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Voices of Faith
The Washington National Cathedral, where the nation gathers to mourn tragedies and celebrate new presidents, will soon begin hosting same-sex marriages.
Cathedral officials tell The Associated Press the church will be among the first Episcopal congregations to implement a new rite of marriage for gay, lesbian, bisexual and transgender members. The church will announce its new policy Wednesday.
As the nation's most prominent church, the decision carries huge symbolism. The 106-year-old cathedral has long been a spiritual center for the nation, hosting presidential inaugural services and funerals for Ronald Reagan and Gerald Ford. The Rev. Martin Luther King Jr. delivered his last sermon there in 1968. The cathedral draws hundreds of thousands of visitors each year.....
The Very Rev. Gary Hall, the cathedral's dean, said performing same-sex marriages is an opportunity to break down barriers and build a more inclusive community "that reflects the diversity of God's world."
"I read the Bible as seriously as fundamentalists do," Hall told the AP. "And my reading of the Bible leads me to want to do this because I think it's being faithful to the kind of community that Jesus would have us be."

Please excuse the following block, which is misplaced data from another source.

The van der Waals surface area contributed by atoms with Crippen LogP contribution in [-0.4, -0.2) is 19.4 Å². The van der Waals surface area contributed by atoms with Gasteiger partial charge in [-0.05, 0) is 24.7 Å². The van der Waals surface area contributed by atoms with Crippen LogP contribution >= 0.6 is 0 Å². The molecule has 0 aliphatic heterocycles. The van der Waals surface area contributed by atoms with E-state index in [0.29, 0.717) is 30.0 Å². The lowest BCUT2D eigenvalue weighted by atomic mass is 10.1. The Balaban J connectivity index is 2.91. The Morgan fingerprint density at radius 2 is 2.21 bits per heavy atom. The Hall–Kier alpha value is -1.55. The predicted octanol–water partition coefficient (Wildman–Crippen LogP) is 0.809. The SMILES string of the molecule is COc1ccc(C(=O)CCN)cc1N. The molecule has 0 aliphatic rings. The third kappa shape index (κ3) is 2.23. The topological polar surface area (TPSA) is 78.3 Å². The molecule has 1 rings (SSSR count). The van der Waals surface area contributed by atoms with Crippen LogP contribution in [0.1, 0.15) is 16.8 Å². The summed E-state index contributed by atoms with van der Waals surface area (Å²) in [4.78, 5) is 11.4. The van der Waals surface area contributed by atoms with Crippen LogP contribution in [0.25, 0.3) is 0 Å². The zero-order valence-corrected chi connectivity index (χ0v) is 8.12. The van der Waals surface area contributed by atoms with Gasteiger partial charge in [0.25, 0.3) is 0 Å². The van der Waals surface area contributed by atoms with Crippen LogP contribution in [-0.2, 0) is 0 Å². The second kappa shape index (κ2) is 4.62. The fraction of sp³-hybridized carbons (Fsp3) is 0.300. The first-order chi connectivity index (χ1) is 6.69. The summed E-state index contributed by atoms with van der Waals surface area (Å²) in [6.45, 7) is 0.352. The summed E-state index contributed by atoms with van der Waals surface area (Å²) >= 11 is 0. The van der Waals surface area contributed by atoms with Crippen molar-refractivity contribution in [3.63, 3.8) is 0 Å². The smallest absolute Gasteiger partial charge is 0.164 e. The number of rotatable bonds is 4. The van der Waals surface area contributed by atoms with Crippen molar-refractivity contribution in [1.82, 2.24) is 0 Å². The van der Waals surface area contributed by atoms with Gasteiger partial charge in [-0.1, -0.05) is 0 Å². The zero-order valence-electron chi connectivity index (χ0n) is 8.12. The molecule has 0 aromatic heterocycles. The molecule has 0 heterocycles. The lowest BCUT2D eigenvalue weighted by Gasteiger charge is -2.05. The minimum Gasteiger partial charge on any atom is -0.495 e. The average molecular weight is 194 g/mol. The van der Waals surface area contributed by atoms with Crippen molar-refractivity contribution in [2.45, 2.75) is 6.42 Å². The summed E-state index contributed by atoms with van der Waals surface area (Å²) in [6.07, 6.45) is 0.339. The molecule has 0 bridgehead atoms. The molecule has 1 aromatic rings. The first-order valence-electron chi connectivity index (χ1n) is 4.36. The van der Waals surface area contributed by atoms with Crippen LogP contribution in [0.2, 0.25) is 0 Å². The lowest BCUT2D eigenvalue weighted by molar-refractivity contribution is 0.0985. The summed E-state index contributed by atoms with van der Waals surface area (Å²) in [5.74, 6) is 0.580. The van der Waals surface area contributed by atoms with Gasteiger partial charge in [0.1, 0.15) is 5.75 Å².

Gay weddings will be allowed immediately. But It will likely be six months to a year before the first marriages are performed due to the cathedral's busy schedule and its pre-marital counseling requirement. Generally, only couples affiliated with the cathedral will be eligible. Church leaders had not received any requests for weddings ahead of Wednesday's announcement. ....
Hall, the cathedral dean, said the church has a long history of taking stands on public issues. But he said he sees marriage as a human issue, not a political issue.
"For us to be able to say we embrace same-sex marriage as a tool for faithful people to live their lives as Christian people," he said, "for us to be able to say that at a moment when so many other barriers toward full equality and full inclusion for gay and lesbian people are falling, I think it is an important symbolic moment."